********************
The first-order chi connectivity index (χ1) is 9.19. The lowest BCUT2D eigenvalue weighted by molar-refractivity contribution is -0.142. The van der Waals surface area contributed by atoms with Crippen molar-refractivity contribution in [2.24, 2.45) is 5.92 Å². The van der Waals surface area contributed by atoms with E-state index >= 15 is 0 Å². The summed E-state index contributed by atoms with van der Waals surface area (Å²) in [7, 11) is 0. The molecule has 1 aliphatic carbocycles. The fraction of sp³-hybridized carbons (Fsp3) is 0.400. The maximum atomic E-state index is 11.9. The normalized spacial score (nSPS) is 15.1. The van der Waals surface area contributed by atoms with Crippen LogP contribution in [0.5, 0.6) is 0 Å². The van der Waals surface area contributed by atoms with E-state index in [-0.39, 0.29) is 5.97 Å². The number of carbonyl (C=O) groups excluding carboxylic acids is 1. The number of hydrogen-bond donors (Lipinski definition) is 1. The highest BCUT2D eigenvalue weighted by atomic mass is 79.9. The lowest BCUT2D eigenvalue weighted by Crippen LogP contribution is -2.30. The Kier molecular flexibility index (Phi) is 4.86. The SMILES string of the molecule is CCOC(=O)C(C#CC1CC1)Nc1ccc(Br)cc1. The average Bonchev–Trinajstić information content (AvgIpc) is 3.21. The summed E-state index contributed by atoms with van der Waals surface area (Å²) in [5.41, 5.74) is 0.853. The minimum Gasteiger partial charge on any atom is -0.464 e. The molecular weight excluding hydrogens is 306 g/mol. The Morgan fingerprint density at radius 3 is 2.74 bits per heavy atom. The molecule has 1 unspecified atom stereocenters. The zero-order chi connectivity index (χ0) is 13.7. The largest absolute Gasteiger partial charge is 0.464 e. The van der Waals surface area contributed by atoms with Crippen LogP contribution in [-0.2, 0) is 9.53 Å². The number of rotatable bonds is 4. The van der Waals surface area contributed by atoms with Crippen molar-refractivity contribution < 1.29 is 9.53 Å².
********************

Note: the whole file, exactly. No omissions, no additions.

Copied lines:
The first-order chi connectivity index (χ1) is 9.19. The lowest BCUT2D eigenvalue weighted by molar-refractivity contribution is -0.142. The van der Waals surface area contributed by atoms with Crippen molar-refractivity contribution in [2.24, 2.45) is 5.92 Å². The van der Waals surface area contributed by atoms with E-state index >= 15 is 0 Å². The summed E-state index contributed by atoms with van der Waals surface area (Å²) in [7, 11) is 0. The molecule has 1 aliphatic carbocycles. The fraction of sp³-hybridized carbons (Fsp3) is 0.400. The maximum atomic E-state index is 11.9. The normalized spacial score (nSPS) is 15.1. The van der Waals surface area contributed by atoms with Crippen LogP contribution in [0.5, 0.6) is 0 Å². The van der Waals surface area contributed by atoms with E-state index in [-0.39, 0.29) is 5.97 Å². The number of carbonyl (C=O) groups excluding carboxylic acids is 1. The number of hydrogen-bond donors (Lipinski definition) is 1. The highest BCUT2D eigenvalue weighted by atomic mass is 79.9. The lowest BCUT2D eigenvalue weighted by Crippen LogP contribution is -2.30. The Kier molecular flexibility index (Phi) is 4.86. The SMILES string of the molecule is CCOC(=O)C(C#CC1CC1)Nc1ccc(Br)cc1. The average Bonchev–Trinajstić information content (AvgIpc) is 3.21. The summed E-state index contributed by atoms with van der Waals surface area (Å²) in [5.41, 5.74) is 0.853. The minimum Gasteiger partial charge on any atom is -0.464 e. The molecular weight excluding hydrogens is 306 g/mol. The Morgan fingerprint density at radius 3 is 2.74 bits per heavy atom. The molecule has 1 unspecified atom stereocenters. The zero-order chi connectivity index (χ0) is 13.7. The largest absolute Gasteiger partial charge is 0.464 e. The van der Waals surface area contributed by atoms with Crippen LogP contribution in [-0.2, 0) is 9.53 Å². The number of rotatable bonds is 4. The van der Waals surface area contributed by atoms with Crippen molar-refractivity contribution < 1.29 is 9.53 Å².